All-weather has exceptional drainage and handles the rain and cold really well. This is great for all parties from fans to jockeys and owners to trainers, as nobody wants to have a day planned only to see the racing called off. For the courses themselves there is a big financial advantage too as they do not need to cancel meetings and can schedule fixtures even in the coldest and wettest months reasonably safe in the knowledge that the surface will be usable.
For connections the limited variance in going is also a plus as they are far less likely to withdraw their horses at late notice because of some unforeseen rain or an unexpected drying out of the track. As well as these matters of convenience and monetary considerations, all-weather tracks have also been proven to be the safest surface for horses to race on. That is true in general terms, but also because synthetic tracks mean horses do not have to race on the extreme conditions we sometimes see on turf, with courses that are very dry or very wet tending to be the most dangerous.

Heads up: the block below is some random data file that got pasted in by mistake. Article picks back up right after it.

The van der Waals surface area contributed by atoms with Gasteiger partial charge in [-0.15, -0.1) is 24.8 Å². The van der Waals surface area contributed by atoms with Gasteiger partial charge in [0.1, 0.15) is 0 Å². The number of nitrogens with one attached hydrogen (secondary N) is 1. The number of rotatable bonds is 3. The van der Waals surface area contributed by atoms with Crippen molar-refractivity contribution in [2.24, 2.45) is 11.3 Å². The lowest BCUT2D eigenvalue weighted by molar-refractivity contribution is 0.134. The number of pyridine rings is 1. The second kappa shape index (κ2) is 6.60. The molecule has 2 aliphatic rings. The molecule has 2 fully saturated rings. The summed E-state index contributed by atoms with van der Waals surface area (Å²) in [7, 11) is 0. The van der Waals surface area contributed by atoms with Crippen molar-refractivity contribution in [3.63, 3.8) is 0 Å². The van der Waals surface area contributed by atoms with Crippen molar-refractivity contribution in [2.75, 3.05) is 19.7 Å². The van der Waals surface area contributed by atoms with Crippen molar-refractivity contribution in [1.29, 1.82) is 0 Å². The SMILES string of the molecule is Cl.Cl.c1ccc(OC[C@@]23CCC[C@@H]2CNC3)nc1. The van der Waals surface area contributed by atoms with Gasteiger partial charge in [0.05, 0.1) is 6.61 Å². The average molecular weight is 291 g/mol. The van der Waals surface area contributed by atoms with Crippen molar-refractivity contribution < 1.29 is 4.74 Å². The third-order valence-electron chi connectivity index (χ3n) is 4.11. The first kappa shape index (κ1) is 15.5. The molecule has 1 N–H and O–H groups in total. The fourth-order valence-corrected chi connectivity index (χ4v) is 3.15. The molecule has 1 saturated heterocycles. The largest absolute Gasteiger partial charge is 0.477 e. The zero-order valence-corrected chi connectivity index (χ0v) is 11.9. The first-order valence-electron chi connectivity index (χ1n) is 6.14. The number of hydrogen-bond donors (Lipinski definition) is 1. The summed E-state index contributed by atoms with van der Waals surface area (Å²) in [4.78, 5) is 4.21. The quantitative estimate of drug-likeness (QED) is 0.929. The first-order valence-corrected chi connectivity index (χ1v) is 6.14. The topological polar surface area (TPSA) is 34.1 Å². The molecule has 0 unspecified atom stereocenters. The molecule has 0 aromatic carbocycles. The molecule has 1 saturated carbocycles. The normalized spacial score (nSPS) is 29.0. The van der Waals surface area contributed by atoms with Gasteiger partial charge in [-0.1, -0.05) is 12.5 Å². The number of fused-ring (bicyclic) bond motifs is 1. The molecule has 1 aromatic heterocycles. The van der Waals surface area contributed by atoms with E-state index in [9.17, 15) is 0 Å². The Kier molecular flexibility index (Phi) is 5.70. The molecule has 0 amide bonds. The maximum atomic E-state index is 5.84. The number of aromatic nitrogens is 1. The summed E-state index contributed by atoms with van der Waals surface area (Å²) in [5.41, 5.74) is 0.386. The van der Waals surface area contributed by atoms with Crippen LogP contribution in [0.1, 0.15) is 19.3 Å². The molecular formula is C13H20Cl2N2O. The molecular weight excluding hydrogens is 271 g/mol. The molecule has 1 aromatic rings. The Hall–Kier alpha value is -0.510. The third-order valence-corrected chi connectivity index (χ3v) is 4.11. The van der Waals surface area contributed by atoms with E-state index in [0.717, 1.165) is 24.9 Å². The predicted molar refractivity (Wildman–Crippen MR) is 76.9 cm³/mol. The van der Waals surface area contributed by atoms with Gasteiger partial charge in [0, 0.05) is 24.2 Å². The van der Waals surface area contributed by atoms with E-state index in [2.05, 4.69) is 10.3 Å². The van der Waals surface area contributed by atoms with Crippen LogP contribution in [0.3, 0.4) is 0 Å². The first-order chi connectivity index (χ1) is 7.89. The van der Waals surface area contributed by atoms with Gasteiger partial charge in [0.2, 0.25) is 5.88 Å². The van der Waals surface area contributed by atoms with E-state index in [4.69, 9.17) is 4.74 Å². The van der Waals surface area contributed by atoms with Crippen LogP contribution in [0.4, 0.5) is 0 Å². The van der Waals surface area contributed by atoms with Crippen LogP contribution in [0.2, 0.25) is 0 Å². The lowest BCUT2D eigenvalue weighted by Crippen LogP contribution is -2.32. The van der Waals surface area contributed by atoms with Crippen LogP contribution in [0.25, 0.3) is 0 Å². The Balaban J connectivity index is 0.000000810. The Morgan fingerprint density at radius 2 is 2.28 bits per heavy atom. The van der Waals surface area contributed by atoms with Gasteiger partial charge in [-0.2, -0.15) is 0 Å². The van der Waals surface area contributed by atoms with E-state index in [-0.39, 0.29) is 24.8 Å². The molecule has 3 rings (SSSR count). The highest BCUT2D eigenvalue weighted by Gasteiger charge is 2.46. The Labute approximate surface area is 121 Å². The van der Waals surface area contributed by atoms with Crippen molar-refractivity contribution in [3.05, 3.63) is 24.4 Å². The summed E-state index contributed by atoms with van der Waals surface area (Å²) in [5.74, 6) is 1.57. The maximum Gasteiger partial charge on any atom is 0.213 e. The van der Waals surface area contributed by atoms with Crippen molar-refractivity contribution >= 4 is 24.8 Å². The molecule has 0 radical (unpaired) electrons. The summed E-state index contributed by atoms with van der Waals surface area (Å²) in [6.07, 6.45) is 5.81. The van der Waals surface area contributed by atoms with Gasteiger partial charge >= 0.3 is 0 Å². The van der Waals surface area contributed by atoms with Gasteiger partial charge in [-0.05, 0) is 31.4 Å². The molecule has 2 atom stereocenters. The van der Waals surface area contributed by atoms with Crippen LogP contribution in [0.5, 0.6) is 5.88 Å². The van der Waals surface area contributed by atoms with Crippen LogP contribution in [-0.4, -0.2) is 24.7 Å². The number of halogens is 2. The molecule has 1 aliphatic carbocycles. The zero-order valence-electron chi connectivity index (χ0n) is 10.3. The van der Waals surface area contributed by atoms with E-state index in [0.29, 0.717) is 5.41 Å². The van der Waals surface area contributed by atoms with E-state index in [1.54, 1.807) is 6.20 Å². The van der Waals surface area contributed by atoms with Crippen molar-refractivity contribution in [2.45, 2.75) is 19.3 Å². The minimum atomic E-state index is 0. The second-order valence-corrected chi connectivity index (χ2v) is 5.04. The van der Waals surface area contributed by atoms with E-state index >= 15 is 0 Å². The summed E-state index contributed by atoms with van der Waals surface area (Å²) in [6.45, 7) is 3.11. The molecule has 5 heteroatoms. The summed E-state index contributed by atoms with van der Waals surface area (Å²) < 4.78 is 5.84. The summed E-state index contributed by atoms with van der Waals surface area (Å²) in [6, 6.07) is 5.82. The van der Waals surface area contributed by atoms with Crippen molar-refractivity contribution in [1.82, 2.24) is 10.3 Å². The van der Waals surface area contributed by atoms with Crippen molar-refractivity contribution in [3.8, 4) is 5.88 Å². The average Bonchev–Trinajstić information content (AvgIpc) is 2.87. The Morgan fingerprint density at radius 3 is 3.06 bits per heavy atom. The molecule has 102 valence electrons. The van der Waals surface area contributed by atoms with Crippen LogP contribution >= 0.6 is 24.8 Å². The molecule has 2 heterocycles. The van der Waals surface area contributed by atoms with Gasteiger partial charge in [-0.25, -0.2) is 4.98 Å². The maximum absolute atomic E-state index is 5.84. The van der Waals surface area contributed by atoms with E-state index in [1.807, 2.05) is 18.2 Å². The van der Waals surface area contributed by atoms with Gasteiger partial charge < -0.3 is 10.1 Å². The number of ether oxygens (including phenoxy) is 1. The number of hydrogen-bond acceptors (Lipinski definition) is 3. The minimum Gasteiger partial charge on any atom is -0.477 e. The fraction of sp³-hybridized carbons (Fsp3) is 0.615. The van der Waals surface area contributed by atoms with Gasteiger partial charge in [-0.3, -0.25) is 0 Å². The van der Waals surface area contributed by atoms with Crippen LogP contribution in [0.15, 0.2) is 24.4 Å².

All that said, as good as modern all-weather surfaces are they can never fully recreate the feel of grass. Traditionalists also prefer turf from a visual point of view, whilst the biggest problem, for now at least, is that manufacturers have been unable to produce a synthetic surface that is suitable (and truly safe) for National Hunt racing.
The terrible weather that seems to have become more common in recent years meant that introducing hurdles races on the all-weather surfaces was considered for a while but that plan was shelved. In terms of Flat racing though, aside from safety, it would seem that tradition and a resistance to change are the main factors working against all-weather tracks becoming more common in the UK.
Biggest All-Weather Races
None of racing’s showpiece events are held on all-weather tracks. Of course all the flagship NH races, such as those at the Cheltenham Festival or the Grand National Meeting, are automatically ruled out. In terms of the Flat, all five Classics, Royal Ascot, Glorious Goodwood, the Ebor and, in fact, all of the sport’s Group 1 and Group 2 races, are held on turf courses.